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Own a Business? How to Avoid Probate Problems for Your Estate

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If you're planning your estate and you own a business, you need to take steps to prevent probate problems. In most cases, the probate phase moves smoothly, without complications. However, issues with your estate can increase the risk that your loved ones will be faced with probate problems. This can be a real problem when you've left them a business to run. Here are four steps you can take to protect your family and your business.

Protect Essential Assets

When you pass away, your loved ones will need to continue daily business operations. However, they won't be able to do that if essential assets are tied up in probate. Unfortunately, mistakes during estate planning can throw everything into probate and lock away your assets. Luckily, there are some assets that can escape probate altogether. Those include bank accounts, life insurance policies, and real estate. It is important to note that you'll need to have specific beneficiaries listed for each of those assets.

Maintain an Updated Will

If your will hasn't been updated in several years and significant changes have occurred during that time, you need to meet with your attorney right away. Passing away with a will that is outdated is the quickest way to have your estate end up in a probate nightmare. This is particularly true if your current will is so outdated that people feel the need to contest the contents. To avoid issues with probate, update your will each time your business undergoes significant changes, including changes in partnerships or organizational structure.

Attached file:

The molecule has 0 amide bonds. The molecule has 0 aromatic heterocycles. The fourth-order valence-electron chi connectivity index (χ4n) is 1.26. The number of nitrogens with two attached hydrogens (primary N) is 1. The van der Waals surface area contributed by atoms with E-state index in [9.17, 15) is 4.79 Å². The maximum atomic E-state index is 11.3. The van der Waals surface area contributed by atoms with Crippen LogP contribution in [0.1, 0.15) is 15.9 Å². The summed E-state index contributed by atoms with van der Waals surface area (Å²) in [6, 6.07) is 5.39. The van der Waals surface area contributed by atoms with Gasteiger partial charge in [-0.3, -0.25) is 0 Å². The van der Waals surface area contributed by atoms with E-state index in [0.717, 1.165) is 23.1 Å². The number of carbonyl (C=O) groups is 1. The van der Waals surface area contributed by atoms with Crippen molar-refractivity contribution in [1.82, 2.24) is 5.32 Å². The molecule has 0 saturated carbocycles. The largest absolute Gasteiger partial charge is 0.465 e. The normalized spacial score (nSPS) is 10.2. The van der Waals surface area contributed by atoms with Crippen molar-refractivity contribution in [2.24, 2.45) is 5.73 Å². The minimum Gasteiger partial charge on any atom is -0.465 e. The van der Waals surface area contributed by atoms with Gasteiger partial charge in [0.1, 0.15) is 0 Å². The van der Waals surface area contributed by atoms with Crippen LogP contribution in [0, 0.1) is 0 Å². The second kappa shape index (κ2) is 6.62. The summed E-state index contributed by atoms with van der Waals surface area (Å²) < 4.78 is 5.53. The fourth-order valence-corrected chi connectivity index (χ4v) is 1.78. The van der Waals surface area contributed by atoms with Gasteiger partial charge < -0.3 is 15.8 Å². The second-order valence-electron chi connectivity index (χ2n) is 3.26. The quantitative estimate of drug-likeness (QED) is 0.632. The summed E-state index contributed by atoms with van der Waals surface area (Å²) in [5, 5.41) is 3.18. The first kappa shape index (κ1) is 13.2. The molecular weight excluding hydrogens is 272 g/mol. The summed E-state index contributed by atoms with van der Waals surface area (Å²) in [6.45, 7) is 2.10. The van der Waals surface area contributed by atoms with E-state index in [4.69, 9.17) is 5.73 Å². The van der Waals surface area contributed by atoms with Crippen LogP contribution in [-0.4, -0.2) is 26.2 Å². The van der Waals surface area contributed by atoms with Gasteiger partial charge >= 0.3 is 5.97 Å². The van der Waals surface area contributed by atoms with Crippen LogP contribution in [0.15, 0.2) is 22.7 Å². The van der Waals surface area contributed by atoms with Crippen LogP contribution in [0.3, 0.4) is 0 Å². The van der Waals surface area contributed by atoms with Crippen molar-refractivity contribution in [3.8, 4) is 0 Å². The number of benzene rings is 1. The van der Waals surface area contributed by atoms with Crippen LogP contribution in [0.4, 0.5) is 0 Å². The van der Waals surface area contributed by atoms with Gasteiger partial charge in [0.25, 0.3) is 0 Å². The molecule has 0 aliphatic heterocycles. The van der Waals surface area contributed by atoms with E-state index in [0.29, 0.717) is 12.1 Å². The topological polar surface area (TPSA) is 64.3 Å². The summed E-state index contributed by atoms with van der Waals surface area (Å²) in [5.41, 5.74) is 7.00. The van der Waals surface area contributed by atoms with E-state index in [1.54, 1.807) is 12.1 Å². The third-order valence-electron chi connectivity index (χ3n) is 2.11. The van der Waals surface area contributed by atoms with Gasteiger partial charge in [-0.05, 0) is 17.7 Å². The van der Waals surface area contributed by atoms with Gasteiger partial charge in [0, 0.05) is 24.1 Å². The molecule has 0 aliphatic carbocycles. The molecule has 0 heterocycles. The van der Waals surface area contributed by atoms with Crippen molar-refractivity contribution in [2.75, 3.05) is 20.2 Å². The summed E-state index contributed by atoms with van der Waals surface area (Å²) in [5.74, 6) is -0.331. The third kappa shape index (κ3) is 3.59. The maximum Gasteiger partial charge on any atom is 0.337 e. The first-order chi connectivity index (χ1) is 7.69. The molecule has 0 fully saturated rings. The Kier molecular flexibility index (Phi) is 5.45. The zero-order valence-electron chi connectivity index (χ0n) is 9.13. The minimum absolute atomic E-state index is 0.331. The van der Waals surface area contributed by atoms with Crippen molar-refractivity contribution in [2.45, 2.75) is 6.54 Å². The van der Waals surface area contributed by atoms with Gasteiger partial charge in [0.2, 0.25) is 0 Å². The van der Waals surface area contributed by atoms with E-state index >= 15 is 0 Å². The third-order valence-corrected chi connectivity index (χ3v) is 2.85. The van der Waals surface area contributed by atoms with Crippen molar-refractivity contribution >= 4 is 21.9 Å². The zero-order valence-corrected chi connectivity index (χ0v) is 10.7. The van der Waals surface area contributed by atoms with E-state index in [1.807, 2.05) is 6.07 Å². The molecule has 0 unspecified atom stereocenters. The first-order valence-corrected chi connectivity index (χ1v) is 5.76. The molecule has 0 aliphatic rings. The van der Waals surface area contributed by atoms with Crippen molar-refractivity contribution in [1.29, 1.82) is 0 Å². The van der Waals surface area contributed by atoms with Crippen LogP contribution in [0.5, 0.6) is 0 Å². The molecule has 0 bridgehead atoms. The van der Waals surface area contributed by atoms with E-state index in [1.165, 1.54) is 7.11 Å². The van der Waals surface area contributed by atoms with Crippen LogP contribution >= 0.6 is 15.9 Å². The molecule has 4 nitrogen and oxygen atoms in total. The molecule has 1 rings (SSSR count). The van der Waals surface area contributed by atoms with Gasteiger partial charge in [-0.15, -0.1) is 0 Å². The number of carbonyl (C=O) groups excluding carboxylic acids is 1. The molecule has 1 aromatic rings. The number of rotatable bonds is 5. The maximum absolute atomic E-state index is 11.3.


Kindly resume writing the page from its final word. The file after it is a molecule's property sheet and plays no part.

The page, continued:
Keep Your Important Documents Secure

Once you pass away, loved ones will need access to your important business documents. If you haven't secured them in one location, they may have a difficult time gathering the documentation they need. Unfortunately, that can put your business, and your loved ones, at risk. Now that you're preparing your estate plans, take this time to gather all your important business documents into one secure location. It's a good idea to make copies of your documents and put the originals in a safe deposit box.

Ensure Communication with Your Executor

If you have specific wishes for your business once you pass, it's important that you maintain communication with your chosen executor. They'll be ultimately responsible for overseeing your estate once you pass away. If conflict arises, such as one party wanting to contest your estate through probate, your executor will be better able to speak for you if they know your wishes in advance. It's also important that you put those wishes into writing. That way, there is no dispute once your estate enters probate.

Don't leave your business assets to chance. If you own a business, sit down with a probate attorney to plan your estate. Your attorney will help you avoid probate issues for your business and your loved ones.